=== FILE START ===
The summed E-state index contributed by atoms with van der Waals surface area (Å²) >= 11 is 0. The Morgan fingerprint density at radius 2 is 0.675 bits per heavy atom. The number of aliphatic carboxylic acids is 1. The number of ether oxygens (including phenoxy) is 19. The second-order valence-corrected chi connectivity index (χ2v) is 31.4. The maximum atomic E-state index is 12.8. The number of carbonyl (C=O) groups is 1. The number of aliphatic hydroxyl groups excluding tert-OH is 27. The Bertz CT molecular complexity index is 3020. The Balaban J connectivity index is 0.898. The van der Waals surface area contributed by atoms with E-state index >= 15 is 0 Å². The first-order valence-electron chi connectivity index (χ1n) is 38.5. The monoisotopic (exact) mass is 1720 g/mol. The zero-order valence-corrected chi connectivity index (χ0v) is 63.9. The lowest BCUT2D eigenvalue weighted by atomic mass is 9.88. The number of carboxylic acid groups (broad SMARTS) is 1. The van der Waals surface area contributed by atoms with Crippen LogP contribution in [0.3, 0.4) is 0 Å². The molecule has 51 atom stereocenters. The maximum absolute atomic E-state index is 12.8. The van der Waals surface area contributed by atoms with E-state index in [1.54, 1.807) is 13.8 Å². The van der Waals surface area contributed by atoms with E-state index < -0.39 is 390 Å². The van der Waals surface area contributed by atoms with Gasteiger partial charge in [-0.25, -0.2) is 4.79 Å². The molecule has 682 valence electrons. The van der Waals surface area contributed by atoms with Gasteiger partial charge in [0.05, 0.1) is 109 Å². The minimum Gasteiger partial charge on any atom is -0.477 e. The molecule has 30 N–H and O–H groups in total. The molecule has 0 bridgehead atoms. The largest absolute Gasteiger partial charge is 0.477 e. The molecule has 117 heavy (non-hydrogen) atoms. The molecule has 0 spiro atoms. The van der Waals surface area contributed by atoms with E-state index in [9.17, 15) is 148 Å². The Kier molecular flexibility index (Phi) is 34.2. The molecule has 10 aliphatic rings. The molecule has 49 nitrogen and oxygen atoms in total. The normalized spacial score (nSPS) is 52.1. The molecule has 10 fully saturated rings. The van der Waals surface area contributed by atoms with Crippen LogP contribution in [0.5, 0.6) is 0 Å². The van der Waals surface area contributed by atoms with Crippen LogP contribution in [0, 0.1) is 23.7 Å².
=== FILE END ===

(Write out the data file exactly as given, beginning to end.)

The summed E-state index contributed by atoms with van der Waals surface area (Å²) >= 11 is 0. The Morgan fingerprint density at radius 2 is 0.675 bits per heavy atom. The number of aliphatic carboxylic acids is 1. The number of ether oxygens (including phenoxy) is 19. The second-order valence-corrected chi connectivity index (χ2v) is 31.4. The maximum atomic E-state index is 12.8. The number of carbonyl (C=O) groups is 1. The number of aliphatic hydroxyl groups excluding tert-OH is 27. The Bertz CT molecular complexity index is 3020. The Balaban J connectivity index is 0.898. The van der Waals surface area contributed by atoms with E-state index >= 15 is 0 Å². The first-order valence-electron chi connectivity index (χ1n) is 38.5. The monoisotopic (exact) mass is 1720 g/mol. The zero-order valence-corrected chi connectivity index (χ0v) is 63.9. The lowest BCUT2D eigenvalue weighted by atomic mass is 9.88. The number of carboxylic acid groups (broad SMARTS) is 1. The van der Waals surface area contributed by atoms with Crippen LogP contribution in [0.3, 0.4) is 0 Å². The molecule has 51 atom stereocenters. The maximum absolute atomic E-state index is 12.8. The van der Waals surface area contributed by atoms with E-state index in [1.54, 1.807) is 13.8 Å². The van der Waals surface area contributed by atoms with E-state index < -0.39 is 390 Å². The van der Waals surface area contributed by atoms with Gasteiger partial charge in [-0.25, -0.2) is 4.79 Å². The molecule has 682 valence electrons. The van der Waals surface area contributed by atoms with Gasteiger partial charge in [0.05, 0.1) is 109 Å². The minimum Gasteiger partial charge on any atom is -0.477 e. The molecule has 30 N–H and O–H groups in total. The molecule has 0 bridgehead atoms. The largest absolute Gasteiger partial charge is 0.477 e. The molecule has 117 heavy (non-hydrogen) atoms. The molecule has 0 spiro atoms. The van der Waals surface area contributed by atoms with E-state index in [9.17, 15) is 148 Å². The Kier molecular flexibility index (Phi) is 34.2. The molecule has 10 aliphatic rings. The molecule has 49 nitrogen and oxygen atoms in total. The normalized spacial score (nSPS) is 52.1. The molecule has 10 fully saturated rings. The van der Waals surface area contributed by atoms with Crippen LogP contribution in [0.5, 0.6) is 0 Å². The van der Waals surface area contributed by atoms with Crippen LogP contribution in [0, 0.1) is 23.7 Å².